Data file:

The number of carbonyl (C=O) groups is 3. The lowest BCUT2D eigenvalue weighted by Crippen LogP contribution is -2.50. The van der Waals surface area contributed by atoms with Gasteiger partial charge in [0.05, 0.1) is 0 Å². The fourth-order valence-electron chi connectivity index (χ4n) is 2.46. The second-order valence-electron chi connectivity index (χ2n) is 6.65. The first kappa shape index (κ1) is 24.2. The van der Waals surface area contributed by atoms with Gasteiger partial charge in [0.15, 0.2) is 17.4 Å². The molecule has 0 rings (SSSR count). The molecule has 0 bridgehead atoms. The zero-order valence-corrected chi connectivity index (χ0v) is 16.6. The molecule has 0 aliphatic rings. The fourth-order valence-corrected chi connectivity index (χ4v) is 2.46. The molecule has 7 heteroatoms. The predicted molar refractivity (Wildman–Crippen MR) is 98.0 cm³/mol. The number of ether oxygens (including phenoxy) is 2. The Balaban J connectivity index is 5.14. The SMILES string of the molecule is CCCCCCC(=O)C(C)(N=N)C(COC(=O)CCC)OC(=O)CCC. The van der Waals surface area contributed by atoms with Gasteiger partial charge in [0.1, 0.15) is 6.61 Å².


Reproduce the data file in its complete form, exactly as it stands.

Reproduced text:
The number of carbonyl (C=O) groups is 3. The lowest BCUT2D eigenvalue weighted by Crippen LogP contribution is -2.50. The van der Waals surface area contributed by atoms with Gasteiger partial charge in [0.05, 0.1) is 0 Å². The fourth-order valence-electron chi connectivity index (χ4n) is 2.46. The second-order valence-electron chi connectivity index (χ2n) is 6.65. The first kappa shape index (κ1) is 24.2. The van der Waals surface area contributed by atoms with Gasteiger partial charge in [0.15, 0.2) is 17.4 Å². The molecule has 0 rings (SSSR count). The molecule has 0 bridgehead atoms. The zero-order valence-corrected chi connectivity index (χ0v) is 16.6. The molecule has 0 aliphatic rings. The fourth-order valence-corrected chi connectivity index (χ4v) is 2.46. The molecule has 7 heteroatoms. The predicted molar refractivity (Wildman–Crippen MR) is 98.0 cm³/mol. The number of ether oxygens (including phenoxy) is 2. The Balaban J connectivity index is 5.14. The SMILES string of the molecule is CCCCCCC(=O)C(C)(N=N)C(COC(=O)CCC)OC(=O)CCC. The van der Waals surface area contributed by atoms with Gasteiger partial charge in [0.1, 0.15) is 6.61 Å².